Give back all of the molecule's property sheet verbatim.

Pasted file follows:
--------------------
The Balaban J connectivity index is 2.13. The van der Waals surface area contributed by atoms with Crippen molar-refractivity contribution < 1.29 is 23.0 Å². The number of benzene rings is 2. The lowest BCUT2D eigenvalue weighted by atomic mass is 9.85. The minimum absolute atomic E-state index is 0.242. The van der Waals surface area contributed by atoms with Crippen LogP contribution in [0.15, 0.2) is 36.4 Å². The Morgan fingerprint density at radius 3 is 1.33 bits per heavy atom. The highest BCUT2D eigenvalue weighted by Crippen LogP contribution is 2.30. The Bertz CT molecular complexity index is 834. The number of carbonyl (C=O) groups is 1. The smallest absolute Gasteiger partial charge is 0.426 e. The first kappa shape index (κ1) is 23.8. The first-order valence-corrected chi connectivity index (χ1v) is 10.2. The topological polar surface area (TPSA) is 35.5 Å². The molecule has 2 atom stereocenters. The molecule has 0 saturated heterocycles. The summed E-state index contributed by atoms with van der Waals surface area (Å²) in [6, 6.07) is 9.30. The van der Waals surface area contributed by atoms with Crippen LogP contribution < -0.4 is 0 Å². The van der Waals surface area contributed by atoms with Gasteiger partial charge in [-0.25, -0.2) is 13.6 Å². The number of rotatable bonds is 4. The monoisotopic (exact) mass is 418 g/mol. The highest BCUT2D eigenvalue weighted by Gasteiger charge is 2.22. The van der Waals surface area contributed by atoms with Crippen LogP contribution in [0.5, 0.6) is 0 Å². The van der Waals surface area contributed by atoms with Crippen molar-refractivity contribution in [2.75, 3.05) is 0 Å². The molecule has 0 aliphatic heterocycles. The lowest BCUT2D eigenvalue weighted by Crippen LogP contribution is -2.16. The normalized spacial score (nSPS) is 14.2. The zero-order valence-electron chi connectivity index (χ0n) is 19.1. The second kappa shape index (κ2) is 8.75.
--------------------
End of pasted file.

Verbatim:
The Balaban J connectivity index is 2.13. The van der Waals surface area contributed by atoms with Crippen molar-refractivity contribution < 1.29 is 23.0 Å². The number of benzene rings is 2. The lowest BCUT2D eigenvalue weighted by atomic mass is 9.85. The minimum absolute atomic E-state index is 0.242. The van der Waals surface area contributed by atoms with Crippen LogP contribution in [0.15, 0.2) is 36.4 Å². The Morgan fingerprint density at radius 3 is 1.33 bits per heavy atom. The highest BCUT2D eigenvalue weighted by Crippen LogP contribution is 2.30. The Bertz CT molecular complexity index is 834. The number of carbonyl (C=O) groups is 1. The smallest absolute Gasteiger partial charge is 0.426 e. The first kappa shape index (κ1) is 23.8. The first-order valence-corrected chi connectivity index (χ1v) is 10.2. The topological polar surface area (TPSA) is 35.5 Å². The molecule has 2 atom stereocenters. The molecule has 0 saturated heterocycles. The summed E-state index contributed by atoms with van der Waals surface area (Å²) in [6, 6.07) is 9.30. The van der Waals surface area contributed by atoms with Crippen LogP contribution < -0.4 is 0 Å². The van der Waals surface area contributed by atoms with Gasteiger partial charge in [-0.25, -0.2) is 13.6 Å². The number of rotatable bonds is 4. The monoisotopic (exact) mass is 418 g/mol. The highest BCUT2D eigenvalue weighted by Gasteiger charge is 2.22. The van der Waals surface area contributed by atoms with Crippen LogP contribution in [0.5, 0.6) is 0 Å². The van der Waals surface area contributed by atoms with Crippen molar-refractivity contribution in [2.75, 3.05) is 0 Å². The molecule has 0 aliphatic heterocycles. The lowest BCUT2D eigenvalue weighted by Crippen LogP contribution is -2.16. The normalized spacial score (nSPS) is 14.2. The zero-order valence-electron chi connectivity index (χ0n) is 19.1. The second kappa shape index (κ2) is 8.75.